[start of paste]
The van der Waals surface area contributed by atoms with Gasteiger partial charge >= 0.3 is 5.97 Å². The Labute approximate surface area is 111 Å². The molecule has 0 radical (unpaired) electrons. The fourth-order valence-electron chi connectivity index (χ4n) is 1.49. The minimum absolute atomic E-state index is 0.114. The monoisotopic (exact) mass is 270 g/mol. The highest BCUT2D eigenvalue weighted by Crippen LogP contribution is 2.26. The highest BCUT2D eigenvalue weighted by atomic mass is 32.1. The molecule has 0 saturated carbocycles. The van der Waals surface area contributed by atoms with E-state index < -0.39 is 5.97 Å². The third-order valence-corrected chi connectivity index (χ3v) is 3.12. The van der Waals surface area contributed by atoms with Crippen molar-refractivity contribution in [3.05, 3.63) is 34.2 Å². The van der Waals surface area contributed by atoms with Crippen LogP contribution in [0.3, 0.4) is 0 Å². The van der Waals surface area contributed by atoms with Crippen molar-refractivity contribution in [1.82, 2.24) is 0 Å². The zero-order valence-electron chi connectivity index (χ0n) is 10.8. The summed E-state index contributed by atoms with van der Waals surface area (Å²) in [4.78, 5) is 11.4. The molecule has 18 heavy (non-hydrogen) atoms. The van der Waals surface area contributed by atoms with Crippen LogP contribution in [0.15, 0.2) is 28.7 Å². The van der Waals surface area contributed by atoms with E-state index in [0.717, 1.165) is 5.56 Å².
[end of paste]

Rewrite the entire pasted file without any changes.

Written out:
The van der Waals surface area contributed by atoms with Gasteiger partial charge >= 0.3 is 5.97 Å². The Labute approximate surface area is 111 Å². The molecule has 0 radical (unpaired) electrons. The fourth-order valence-electron chi connectivity index (χ4n) is 1.49. The minimum absolute atomic E-state index is 0.114. The monoisotopic (exact) mass is 270 g/mol. The highest BCUT2D eigenvalue weighted by Crippen LogP contribution is 2.26. The highest BCUT2D eigenvalue weighted by atomic mass is 32.1. The molecule has 0 saturated carbocycles. The van der Waals surface area contributed by atoms with E-state index < -0.39 is 5.97 Å². The third-order valence-corrected chi connectivity index (χ3v) is 3.12. The van der Waals surface area contributed by atoms with Crippen molar-refractivity contribution in [3.05, 3.63) is 34.2 Å². The van der Waals surface area contributed by atoms with Crippen LogP contribution in [0.3, 0.4) is 0 Å². The van der Waals surface area contributed by atoms with Crippen molar-refractivity contribution in [1.82, 2.24) is 0 Å². The zero-order valence-electron chi connectivity index (χ0n) is 10.8. The summed E-state index contributed by atoms with van der Waals surface area (Å²) in [4.78, 5) is 11.4. The molecule has 18 heavy (non-hydrogen) atoms. The van der Waals surface area contributed by atoms with Crippen LogP contribution in [0.15, 0.2) is 28.7 Å². The van der Waals surface area contributed by atoms with E-state index in [0.717, 1.165) is 5.56 Å².